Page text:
Ecclestone’s view was that the sponsors that bankrolled his sport were looking to target older fans who would buy their luxury brands. But that ignored two things.

First, that social media and digital channels are now increasingly ubiquitous for all ages; and, second, that a sport built on perpetual motion has to be seen to be moving forward. Instead, it risks coasting to a standstill.

“I don’t know why people want to get to the so-called ‘young generation’. Why do they want to do that? Is it to sell them something? Most of these kids haven’t got any money,” said Ecclestone then. “I’d rather get to the 70-year-old guy who’s got plenty of cash.

“So, there’s no point trying to reach these kids because they won’t buy any of the products here and, if marketers are aiming at this audience, then maybe they should advertise with Disney.”

By the standard of some of his other pronouncements – Ecclestone had previously sung the praises of Vladimir Putin and said that Adolf Hitler was someone who “got things done” – it was hardly controversial.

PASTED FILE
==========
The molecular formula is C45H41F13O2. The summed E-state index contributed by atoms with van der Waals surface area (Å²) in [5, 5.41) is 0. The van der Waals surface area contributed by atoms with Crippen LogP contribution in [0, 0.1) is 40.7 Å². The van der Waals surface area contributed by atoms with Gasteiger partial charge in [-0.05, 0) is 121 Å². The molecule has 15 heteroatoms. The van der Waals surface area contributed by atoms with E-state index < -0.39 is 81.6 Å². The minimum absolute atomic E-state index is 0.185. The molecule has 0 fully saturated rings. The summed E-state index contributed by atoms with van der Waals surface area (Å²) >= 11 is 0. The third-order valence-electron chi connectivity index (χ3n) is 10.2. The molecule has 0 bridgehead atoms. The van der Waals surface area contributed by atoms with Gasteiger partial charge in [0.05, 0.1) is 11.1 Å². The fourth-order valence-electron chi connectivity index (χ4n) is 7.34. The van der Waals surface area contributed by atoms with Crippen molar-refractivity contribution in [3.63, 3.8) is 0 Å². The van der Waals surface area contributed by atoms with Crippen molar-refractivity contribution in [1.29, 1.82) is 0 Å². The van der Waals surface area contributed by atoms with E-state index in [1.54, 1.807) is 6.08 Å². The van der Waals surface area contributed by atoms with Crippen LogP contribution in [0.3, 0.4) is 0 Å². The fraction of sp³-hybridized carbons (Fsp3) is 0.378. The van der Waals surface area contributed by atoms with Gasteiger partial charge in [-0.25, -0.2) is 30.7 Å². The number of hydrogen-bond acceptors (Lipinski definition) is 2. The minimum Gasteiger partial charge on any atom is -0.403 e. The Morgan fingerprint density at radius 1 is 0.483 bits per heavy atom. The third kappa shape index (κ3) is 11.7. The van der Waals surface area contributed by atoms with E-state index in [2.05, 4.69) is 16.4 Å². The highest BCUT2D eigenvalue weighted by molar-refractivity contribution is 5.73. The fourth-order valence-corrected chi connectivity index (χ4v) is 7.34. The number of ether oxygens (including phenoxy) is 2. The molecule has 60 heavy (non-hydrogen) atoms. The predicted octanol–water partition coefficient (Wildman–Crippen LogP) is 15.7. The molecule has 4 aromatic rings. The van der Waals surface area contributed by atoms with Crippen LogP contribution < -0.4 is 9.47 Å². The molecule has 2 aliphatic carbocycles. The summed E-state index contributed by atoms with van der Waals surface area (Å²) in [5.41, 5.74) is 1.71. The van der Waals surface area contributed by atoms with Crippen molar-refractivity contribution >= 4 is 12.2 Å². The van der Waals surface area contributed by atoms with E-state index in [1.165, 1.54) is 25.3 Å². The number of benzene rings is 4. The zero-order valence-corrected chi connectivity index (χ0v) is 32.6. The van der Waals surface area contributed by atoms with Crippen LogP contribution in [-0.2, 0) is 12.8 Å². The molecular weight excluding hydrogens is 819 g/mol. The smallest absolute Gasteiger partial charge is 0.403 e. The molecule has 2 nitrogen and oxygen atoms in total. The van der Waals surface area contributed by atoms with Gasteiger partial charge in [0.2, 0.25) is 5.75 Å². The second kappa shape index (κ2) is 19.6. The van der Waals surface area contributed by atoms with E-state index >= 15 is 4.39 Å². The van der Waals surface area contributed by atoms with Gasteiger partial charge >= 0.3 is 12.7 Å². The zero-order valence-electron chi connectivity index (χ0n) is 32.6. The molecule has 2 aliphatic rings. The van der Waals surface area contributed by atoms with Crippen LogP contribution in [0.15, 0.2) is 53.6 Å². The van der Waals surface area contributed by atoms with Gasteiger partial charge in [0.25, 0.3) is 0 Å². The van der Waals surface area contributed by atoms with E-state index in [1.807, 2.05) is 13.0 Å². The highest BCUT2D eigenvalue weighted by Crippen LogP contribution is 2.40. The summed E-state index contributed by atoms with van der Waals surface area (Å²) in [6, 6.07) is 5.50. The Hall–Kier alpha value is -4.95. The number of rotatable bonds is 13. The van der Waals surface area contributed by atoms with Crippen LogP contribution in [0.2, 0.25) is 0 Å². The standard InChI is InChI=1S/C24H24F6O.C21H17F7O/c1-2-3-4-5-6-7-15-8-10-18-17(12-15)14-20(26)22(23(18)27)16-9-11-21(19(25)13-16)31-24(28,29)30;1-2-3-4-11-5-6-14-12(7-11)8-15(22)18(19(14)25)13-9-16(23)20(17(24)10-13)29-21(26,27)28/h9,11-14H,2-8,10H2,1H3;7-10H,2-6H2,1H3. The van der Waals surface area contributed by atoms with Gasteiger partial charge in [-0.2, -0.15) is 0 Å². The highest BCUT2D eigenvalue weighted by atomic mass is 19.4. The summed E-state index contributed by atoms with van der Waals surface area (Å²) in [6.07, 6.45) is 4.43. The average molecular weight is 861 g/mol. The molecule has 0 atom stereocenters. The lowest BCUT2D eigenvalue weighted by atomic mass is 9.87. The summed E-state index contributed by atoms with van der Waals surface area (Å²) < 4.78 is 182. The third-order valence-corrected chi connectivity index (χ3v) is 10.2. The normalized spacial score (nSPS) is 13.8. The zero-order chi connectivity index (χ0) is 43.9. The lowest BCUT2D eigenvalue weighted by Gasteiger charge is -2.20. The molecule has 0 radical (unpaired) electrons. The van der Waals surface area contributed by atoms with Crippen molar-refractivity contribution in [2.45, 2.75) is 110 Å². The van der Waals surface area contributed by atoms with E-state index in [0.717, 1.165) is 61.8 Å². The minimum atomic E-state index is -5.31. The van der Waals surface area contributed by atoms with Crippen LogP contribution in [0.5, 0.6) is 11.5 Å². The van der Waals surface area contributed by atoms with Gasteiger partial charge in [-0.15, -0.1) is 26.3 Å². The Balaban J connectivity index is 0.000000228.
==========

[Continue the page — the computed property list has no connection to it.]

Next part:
Bernie Ecclestone at the 2012 Bahrain Grand Prix
(Credit: Ryan Bayona/WikiCommons)

In the UK, Formula One had gone from a sport on which the BBC was prepared to lavish £40m a year in 2009 – and thereby resist the relentless trend for sport’s glitziest properties to head towards pay-TV – to one that the corporation was happy to pass on, in order to save cash. The BBC launched its coverage at the height of Lewis Hamilton’s first flush of fame following his inaugural title win. The broadcaster presented it as a means of targeting hard-to-reach demographics, including younger men.

But it rapidly became clear that, in line with Ecclestone’s later comments, Formula One’s audience was an ageing one – albeit a committed and moneyed fan base. All of which, in fact, made it an attractive target for pay-TV.

First, the BBC decided to relinquish half of the races, ending its deal with Ecclestone early, to share rights with Sky. The corporation subsequently relinquished the rest of its rights, which were picked up by Channel 4. To complete the switch to pay-TV, Sky then scooped the rights exclusively from 2018.

But Liberty’s avowed intention is to reverse the flow, democratise the sport, take it to new fans and subtly effect a shift from a product that is wringing ever more money out of a contracting audience to one striking out for new audiences.

All of which is, of course, easier said than done in an ever-more crowded media and sporting landscape.